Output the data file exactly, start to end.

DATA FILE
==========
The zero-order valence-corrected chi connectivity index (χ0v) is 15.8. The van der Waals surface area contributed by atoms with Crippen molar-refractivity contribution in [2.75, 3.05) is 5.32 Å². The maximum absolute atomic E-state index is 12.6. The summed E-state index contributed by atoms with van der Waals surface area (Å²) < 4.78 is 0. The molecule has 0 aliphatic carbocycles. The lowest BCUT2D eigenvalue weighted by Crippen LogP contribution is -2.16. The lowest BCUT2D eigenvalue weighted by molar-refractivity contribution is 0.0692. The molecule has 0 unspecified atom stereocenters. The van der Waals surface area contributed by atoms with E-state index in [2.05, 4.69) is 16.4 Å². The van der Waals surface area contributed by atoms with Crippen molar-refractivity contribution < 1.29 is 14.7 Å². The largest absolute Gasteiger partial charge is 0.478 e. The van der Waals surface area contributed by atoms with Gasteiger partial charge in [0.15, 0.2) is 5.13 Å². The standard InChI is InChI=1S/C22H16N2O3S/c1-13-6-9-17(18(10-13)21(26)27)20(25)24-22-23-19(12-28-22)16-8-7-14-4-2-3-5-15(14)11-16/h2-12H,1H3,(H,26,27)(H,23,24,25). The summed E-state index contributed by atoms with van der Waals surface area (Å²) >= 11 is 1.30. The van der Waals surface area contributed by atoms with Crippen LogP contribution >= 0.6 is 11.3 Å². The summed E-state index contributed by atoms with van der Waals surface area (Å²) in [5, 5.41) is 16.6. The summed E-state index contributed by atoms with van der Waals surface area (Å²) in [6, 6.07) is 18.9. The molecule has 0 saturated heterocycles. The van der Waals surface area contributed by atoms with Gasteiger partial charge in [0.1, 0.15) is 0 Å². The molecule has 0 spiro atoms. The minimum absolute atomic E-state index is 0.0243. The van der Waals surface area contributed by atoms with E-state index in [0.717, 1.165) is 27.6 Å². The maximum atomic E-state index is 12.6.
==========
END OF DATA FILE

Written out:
The zero-order valence-corrected chi connectivity index (χ0v) is 15.8. The van der Waals surface area contributed by atoms with Crippen molar-refractivity contribution in [2.75, 3.05) is 5.32 Å². The maximum absolute atomic E-state index is 12.6. The summed E-state index contributed by atoms with van der Waals surface area (Å²) < 4.78 is 0. The molecule has 0 aliphatic carbocycles. The lowest BCUT2D eigenvalue weighted by Crippen LogP contribution is -2.16. The lowest BCUT2D eigenvalue weighted by molar-refractivity contribution is 0.0692. The molecule has 0 unspecified atom stereocenters. The van der Waals surface area contributed by atoms with E-state index in [2.05, 4.69) is 16.4 Å². The van der Waals surface area contributed by atoms with Crippen molar-refractivity contribution < 1.29 is 14.7 Å². The largest absolute Gasteiger partial charge is 0.478 e. The van der Waals surface area contributed by atoms with Gasteiger partial charge in [0.15, 0.2) is 5.13 Å². The standard InChI is InChI=1S/C22H16N2O3S/c1-13-6-9-17(18(10-13)21(26)27)20(25)24-22-23-19(12-28-22)16-8-7-14-4-2-3-5-15(14)11-16/h2-12H,1H3,(H,26,27)(H,23,24,25). The summed E-state index contributed by atoms with van der Waals surface area (Å²) >= 11 is 1.30. The van der Waals surface area contributed by atoms with Crippen LogP contribution >= 0.6 is 11.3 Å². The summed E-state index contributed by atoms with van der Waals surface area (Å²) in [5, 5.41) is 16.6. The summed E-state index contributed by atoms with van der Waals surface area (Å²) in [6, 6.07) is 18.9. The molecule has 0 saturated heterocycles. The van der Waals surface area contributed by atoms with Gasteiger partial charge in [0.1, 0.15) is 0 Å². The molecule has 0 spiro atoms. The minimum absolute atomic E-state index is 0.0243. The van der Waals surface area contributed by atoms with E-state index in [0.717, 1.165) is 27.6 Å². The maximum atomic E-state index is 12.6.